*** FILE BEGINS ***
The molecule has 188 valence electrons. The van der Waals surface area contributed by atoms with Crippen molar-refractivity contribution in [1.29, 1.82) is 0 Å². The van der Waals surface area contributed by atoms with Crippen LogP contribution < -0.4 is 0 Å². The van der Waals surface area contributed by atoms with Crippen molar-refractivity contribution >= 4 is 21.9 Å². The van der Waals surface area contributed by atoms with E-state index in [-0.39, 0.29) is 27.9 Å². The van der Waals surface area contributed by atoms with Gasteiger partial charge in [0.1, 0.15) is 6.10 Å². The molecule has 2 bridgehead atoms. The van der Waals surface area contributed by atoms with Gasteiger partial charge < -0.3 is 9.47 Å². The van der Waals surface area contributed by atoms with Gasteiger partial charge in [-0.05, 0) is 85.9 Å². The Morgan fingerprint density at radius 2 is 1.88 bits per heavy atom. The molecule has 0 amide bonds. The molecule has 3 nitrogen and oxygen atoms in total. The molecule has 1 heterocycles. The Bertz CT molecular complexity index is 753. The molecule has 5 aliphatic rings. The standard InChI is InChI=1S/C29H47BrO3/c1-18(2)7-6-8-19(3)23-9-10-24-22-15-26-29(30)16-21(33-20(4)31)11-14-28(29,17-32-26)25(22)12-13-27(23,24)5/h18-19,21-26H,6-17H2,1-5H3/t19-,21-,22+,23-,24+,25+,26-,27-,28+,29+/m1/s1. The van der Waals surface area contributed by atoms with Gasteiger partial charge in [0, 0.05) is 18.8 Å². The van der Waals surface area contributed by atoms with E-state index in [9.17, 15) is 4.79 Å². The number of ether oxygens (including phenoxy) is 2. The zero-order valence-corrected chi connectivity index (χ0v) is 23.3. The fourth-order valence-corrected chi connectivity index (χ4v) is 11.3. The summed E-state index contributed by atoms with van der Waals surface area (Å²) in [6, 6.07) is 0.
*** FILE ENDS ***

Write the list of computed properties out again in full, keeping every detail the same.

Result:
The molecule has 188 valence electrons. The van der Waals surface area contributed by atoms with Crippen molar-refractivity contribution in [1.29, 1.82) is 0 Å². The van der Waals surface area contributed by atoms with Crippen LogP contribution < -0.4 is 0 Å². The van der Waals surface area contributed by atoms with Crippen molar-refractivity contribution >= 4 is 21.9 Å². The van der Waals surface area contributed by atoms with E-state index in [-0.39, 0.29) is 27.9 Å². The van der Waals surface area contributed by atoms with Gasteiger partial charge in [0.1, 0.15) is 6.10 Å². The molecule has 2 bridgehead atoms. The van der Waals surface area contributed by atoms with Gasteiger partial charge < -0.3 is 9.47 Å². The van der Waals surface area contributed by atoms with Gasteiger partial charge in [-0.05, 0) is 85.9 Å². The Morgan fingerprint density at radius 2 is 1.88 bits per heavy atom. The molecule has 0 amide bonds. The molecule has 3 nitrogen and oxygen atoms in total. The molecule has 1 heterocycles. The Bertz CT molecular complexity index is 753. The molecule has 5 aliphatic rings. The standard InChI is InChI=1S/C29H47BrO3/c1-18(2)7-6-8-19(3)23-9-10-24-22-15-26-29(30)16-21(33-20(4)31)11-14-28(29,17-32-26)25(22)12-13-27(23,24)5/h18-19,21-26H,6-17H2,1-5H3/t19-,21-,22+,23-,24+,25+,26-,27-,28+,29+/m1/s1. The van der Waals surface area contributed by atoms with Gasteiger partial charge in [0, 0.05) is 18.8 Å². The van der Waals surface area contributed by atoms with E-state index in [9.17, 15) is 4.79 Å². The number of ether oxygens (including phenoxy) is 2. The zero-order valence-corrected chi connectivity index (χ0v) is 23.3. The fourth-order valence-corrected chi connectivity index (χ4v) is 11.3. The summed E-state index contributed by atoms with van der Waals surface area (Å²) in [6, 6.07) is 0.